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'Bumpy' Kanahele gets minimum term

He sets his sights on turning 150,000 native Hawaiians into a voting bloc

Tuesday, February 3, 1998
Honolulu Star-Bulletin

By Linda Hosek

Dennis "Bumpy" Kanahele isn't focusing on the two weeks he will spend in federal prison as part of his sentence for interfering with a federal agent in 1994.

He's thinking about turning 150,000 native Hawaiians into a voting bloc. About running as a trustee for the Office of Hawaiian Affairs.

About working within the system, a significant shift for a man who 11 years ago went to prison for assaulting a police officer on behalf of sovereignty and four years ago used his body to block a deputy U.S. marshal from arresting a native Hawaiian fugitive.

"Thank God we have a chance right now," he said yesterday to media and supporters after a federal judge sentenced him to eight months in prison, the minimum term under the federal guidelines for his felony offense.

U.S. District Judge Helen Gillmor rejected the government's plea for the maximum of 14 months, saying there was no point to prolonging time behind bars for a man who had changed and knew how to change others through free speech.

"I do believe Mr. Kanahele has come to understand where the power lies," Gillmor said before at least 50 Kanahele supporters. "I believe he is sincere. He has come forward and taken responsibility for his actions." Gillmor split his term between four months in prison and four months at home, giving him credit for about four months he served after he was indicted Aug. 2, 1995.

Michael Green, Kanahele's attorney, estimated that his client would serve about two weeks in prison when he reports Monday.

"It was the right sentence and it took a lot of courage," Green said, adding that Kanahele could do a lot of good.

Gillmor also sentenced Kanahele to pay a $500 fine and wear electric-monitoring equipment during home detention.

A board member of Waimanalo Health Center and Waimanalo Neighborhood Board, Kanahele agreed that his sentence was fair. He said he planned to abide by laws and return to federal court only on the other side: to file appeals.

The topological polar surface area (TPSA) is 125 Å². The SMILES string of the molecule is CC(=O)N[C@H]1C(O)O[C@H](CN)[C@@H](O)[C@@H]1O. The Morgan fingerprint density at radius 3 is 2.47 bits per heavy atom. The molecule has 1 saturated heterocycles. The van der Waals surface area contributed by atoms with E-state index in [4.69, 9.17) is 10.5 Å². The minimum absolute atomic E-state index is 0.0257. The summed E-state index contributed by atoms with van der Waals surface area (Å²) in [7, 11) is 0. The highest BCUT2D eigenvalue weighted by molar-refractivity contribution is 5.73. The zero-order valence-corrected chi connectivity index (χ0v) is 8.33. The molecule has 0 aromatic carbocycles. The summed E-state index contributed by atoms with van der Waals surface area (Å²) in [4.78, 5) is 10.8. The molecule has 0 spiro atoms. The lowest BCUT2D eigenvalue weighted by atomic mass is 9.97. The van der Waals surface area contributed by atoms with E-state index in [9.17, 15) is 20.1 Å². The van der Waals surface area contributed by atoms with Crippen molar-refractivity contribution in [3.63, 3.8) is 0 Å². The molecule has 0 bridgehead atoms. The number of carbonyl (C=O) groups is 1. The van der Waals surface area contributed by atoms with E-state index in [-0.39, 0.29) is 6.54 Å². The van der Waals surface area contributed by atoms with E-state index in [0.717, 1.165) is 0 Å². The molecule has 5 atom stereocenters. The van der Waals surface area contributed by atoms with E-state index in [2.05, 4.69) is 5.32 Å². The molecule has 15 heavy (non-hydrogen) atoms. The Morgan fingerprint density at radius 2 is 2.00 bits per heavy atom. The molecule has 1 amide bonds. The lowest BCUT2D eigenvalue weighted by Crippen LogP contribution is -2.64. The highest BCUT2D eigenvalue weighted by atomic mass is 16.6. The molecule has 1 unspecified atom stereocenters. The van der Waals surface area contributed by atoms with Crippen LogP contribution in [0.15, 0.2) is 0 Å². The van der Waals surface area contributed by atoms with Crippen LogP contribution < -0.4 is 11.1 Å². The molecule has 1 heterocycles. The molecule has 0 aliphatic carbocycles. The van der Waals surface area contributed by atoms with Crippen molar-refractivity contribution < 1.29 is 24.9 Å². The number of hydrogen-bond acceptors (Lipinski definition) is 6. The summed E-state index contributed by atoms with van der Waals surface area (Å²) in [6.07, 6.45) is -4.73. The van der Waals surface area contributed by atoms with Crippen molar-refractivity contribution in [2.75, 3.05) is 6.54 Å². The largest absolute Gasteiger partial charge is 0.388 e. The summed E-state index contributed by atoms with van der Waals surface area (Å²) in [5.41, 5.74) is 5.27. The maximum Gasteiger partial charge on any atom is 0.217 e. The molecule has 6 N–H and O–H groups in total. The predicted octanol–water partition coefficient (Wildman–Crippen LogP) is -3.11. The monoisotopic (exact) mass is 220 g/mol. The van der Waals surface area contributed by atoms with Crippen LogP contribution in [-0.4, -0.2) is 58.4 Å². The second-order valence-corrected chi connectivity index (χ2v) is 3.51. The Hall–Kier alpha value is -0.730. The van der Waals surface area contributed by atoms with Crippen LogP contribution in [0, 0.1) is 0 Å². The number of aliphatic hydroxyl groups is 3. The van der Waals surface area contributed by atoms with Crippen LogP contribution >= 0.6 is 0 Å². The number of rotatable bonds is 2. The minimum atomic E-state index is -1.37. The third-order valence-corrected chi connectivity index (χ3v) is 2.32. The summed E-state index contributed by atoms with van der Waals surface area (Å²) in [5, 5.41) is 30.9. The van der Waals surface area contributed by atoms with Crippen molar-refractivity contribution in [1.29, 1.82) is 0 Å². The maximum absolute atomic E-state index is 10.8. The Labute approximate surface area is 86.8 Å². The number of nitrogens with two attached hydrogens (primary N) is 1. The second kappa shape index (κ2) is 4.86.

Assistant U.S. Attorney Les Osborne declined comment about Kanahele's minimum term.

He said in court that Kanahele had endangered the community in 1994 when he interfered with law enforcement officers: "If police had drawn their guns, who knows what would have happened?"

Osborne also said the government has spent $20,000 to pursue the fugitive who slipped from federal agents in the 1994 incident.

Regarding the future, Kanahele said he may step down as the leader of the Nation of Hawaii in an effort to elevate the elders into positions of authority.

He said the "chance" he feels is the chance for native Hawaiians to govern themselves. He also said many have become educated about politics and want to participate, adding: "We might have a true democratic process after all."

Kanahele supporters performed a chant outside federal court, stressing unity, said Mahealani Martin, a Big Island resident who came to Oahu for Kanahele's sentencing.

Kanahele pleaded guilty Sept. 12 to interfering with a deputy U.S. marshal trying to arrest federal fugitive Nathan Brown as he fled Kanahele's Waimanalo home March 16, 1994.

The government dropped two other charges alleging that Kanahele interfered with a Honolulu police officer trying to arrest Brown on Jan. 27, 1994, and that he harbored Brown as a fugitive.

Brown was convicted of filing false taxes to protest the government claiming native Hawaiian land.

1998 Honolulu Star-Bulletin
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